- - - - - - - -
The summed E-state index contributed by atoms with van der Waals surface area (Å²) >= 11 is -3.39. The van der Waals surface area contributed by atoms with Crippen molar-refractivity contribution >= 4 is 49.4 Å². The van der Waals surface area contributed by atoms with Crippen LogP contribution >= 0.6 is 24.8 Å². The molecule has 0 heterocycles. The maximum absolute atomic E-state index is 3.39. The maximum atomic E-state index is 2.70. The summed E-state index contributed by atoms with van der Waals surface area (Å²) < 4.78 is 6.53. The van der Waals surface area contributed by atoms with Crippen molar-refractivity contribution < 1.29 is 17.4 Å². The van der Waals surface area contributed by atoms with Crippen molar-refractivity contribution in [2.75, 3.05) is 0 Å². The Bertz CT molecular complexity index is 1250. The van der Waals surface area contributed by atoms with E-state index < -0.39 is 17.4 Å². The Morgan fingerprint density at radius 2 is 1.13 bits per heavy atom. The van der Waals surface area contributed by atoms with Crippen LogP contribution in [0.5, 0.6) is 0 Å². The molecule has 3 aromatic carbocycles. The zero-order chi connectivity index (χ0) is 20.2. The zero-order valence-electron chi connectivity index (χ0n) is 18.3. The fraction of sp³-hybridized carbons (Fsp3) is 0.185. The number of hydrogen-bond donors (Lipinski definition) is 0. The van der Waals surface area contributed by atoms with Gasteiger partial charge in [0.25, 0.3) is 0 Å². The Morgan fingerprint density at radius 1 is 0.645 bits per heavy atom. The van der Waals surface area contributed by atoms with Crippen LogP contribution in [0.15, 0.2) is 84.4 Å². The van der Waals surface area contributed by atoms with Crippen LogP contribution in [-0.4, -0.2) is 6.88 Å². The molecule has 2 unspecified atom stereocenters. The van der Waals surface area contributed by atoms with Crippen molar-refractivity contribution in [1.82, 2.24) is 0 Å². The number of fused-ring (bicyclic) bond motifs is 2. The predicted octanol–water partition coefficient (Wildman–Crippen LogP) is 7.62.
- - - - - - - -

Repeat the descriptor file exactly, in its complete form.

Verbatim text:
The summed E-state index contributed by atoms with van der Waals surface area (Å²) >= 11 is -3.39. The van der Waals surface area contributed by atoms with Crippen molar-refractivity contribution >= 4 is 49.4 Å². The van der Waals surface area contributed by atoms with Crippen LogP contribution >= 0.6 is 24.8 Å². The molecule has 0 heterocycles. The maximum absolute atomic E-state index is 3.39. The maximum atomic E-state index is 2.70. The summed E-state index contributed by atoms with van der Waals surface area (Å²) < 4.78 is 6.53. The van der Waals surface area contributed by atoms with Crippen molar-refractivity contribution < 1.29 is 17.4 Å². The van der Waals surface area contributed by atoms with Crippen molar-refractivity contribution in [2.75, 3.05) is 0 Å². The Bertz CT molecular complexity index is 1250. The van der Waals surface area contributed by atoms with E-state index < -0.39 is 17.4 Å². The Morgan fingerprint density at radius 2 is 1.13 bits per heavy atom. The van der Waals surface area contributed by atoms with Crippen LogP contribution in [0.5, 0.6) is 0 Å². The molecule has 3 aromatic carbocycles. The zero-order chi connectivity index (χ0) is 20.2. The zero-order valence-electron chi connectivity index (χ0n) is 18.3. The fraction of sp³-hybridized carbons (Fsp3) is 0.185. The number of hydrogen-bond donors (Lipinski definition) is 0. The van der Waals surface area contributed by atoms with Gasteiger partial charge in [0.25, 0.3) is 0 Å². The Morgan fingerprint density at radius 1 is 0.645 bits per heavy atom. The van der Waals surface area contributed by atoms with Crippen LogP contribution in [0.15, 0.2) is 84.4 Å². The van der Waals surface area contributed by atoms with Crippen LogP contribution in [-0.4, -0.2) is 6.88 Å². The molecule has 2 unspecified atom stereocenters. The van der Waals surface area contributed by atoms with Crippen molar-refractivity contribution in [1.82, 2.24) is 0 Å². The number of fused-ring (bicyclic) bond motifs is 2. The predicted octanol–water partition coefficient (Wildman–Crippen LogP) is 7.62.